In Search of Funk


There’s a problem with this picture, mainly in that it was taken outside the Liberal Arts Building on the USM campus, and it’s the best graffiti I could find. This is the building where the poets and misfits go to school, and this is all they can come up with? Largely the area is clean of graffiti. Largely the campus is clean of graffiti. At least the parts of it I saw on my walk about this afternoon are.

This is much better:


The eyes are on the outside of the International Building, and I had to search high and low to find them.

The campus has become entirely too nice. It now has places that look like this:


Lovely, but artificial. Manufactured. Planned.

If you walk around the two-year college campus were I work, you’ll find all manner of places where student creativity has spontaneously erupted on the spot. I remember USM as a campus where that happened when I was a student there…a few years ago. Today, I didn’t see it. Maybe that was because I picked a day when the students weren’t there, but it was more than that. The students didn’t seem to have left their own marks. Maybe because they have a fake plaza and a Starbucks now. They don’t need to carve out their own spaces.

On the other hand, the Alumni House gets extra points for out of season yard art:


And even on a manicured campus, the trees were doing their own thing. This one has decided to rest its branches on the ground:


This one has let a few uninvited plants move in:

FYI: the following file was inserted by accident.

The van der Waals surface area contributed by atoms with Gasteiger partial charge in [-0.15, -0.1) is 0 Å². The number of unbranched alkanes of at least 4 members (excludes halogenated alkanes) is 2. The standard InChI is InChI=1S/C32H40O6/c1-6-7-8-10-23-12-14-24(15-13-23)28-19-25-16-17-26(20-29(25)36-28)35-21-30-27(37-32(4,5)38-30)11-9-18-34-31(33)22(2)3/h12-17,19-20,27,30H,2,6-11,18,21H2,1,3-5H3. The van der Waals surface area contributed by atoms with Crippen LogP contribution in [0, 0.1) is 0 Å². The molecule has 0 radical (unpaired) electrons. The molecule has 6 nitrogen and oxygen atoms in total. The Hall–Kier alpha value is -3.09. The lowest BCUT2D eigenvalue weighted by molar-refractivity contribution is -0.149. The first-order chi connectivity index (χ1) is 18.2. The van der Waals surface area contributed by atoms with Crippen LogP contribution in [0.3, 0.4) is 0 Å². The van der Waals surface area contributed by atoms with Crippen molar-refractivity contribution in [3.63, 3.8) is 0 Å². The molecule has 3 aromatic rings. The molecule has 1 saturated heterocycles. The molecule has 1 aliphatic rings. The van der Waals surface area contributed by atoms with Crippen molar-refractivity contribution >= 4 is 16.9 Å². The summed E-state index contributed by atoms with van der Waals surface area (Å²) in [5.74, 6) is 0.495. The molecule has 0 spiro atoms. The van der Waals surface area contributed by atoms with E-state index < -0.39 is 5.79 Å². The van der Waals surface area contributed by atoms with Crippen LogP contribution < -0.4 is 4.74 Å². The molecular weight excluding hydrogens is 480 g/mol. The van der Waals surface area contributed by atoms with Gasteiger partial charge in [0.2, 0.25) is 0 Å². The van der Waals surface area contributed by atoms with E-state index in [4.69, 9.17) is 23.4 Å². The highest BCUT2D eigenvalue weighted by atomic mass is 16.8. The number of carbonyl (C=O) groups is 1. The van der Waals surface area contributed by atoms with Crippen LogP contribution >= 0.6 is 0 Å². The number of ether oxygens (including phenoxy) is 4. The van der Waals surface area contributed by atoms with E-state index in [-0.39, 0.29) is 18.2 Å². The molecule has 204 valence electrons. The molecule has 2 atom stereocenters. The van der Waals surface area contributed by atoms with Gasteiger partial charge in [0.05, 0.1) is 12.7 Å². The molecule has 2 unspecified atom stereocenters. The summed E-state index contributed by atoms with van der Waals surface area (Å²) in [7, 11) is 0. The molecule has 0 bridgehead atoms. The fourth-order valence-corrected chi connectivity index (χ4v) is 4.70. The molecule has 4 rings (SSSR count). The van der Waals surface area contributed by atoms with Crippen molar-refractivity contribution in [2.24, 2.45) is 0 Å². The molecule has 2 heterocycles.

But honestly, if you have fond memories of hanging out on the front steps of College Hall and imagine the younger generation doing the same, forget it. Self-respecting college students will not be found among the chained down rocking chairs.


Really, Alma Mater. Rocking chairs? What’s up with that?

Bring back 80s funk. I need it. I don’t need to see a Liberal Arts Building that looks like a museum.


So, so sad.


When Patti said she was doing the Shutter Sisters 365 Project, I was so tempted, but January was already half over when I got my camera, and I lack the confidence to compete with some of the brilliant photography I see at Shutter Sisters. Plus, I know myself. I might be obsessively snapping pictures right now, but times will get tough, I’ll get busy, and the camera will slow down.

I still long to be part of the sisterhood, though, so today I decided to join the Shutter Sisters One Word Project. Instead of promising to contributing a picture a day for a year, I’m committing to one a month for a year. The picture should relate to whatever the word for the month is. I love that idea. It appeals to the writer in me that I should take a picture to represent a word.

January’s word is create. Here is the picture I took to represent what create means to me.


Again I’ve used my window as a stage. Yes, friends, enemies, Mom, expect to see the window a lot this year.

why some people be mad at me sometimes

they ask me to remember
but they want me to remember
their memories
and i keep on remembering mine

~Lucille Clifton, “why some people be mad at me sometimes,” from Blessing the Boats, New and Selected Poems 1988-2000

Isn’t that always the case? Isn’t that half our problem each time we try to talk to talk to each other about conflicts of any sort? Aren’t we always waiting for the other to remember, not their memories, but our own?

Yes, Dr. King, I too have a dream. Let freedom, and unity, and love, and understanding, and compassion, and respect ring from every hill and molehill of Mississippi. Let freedom ring, indeed.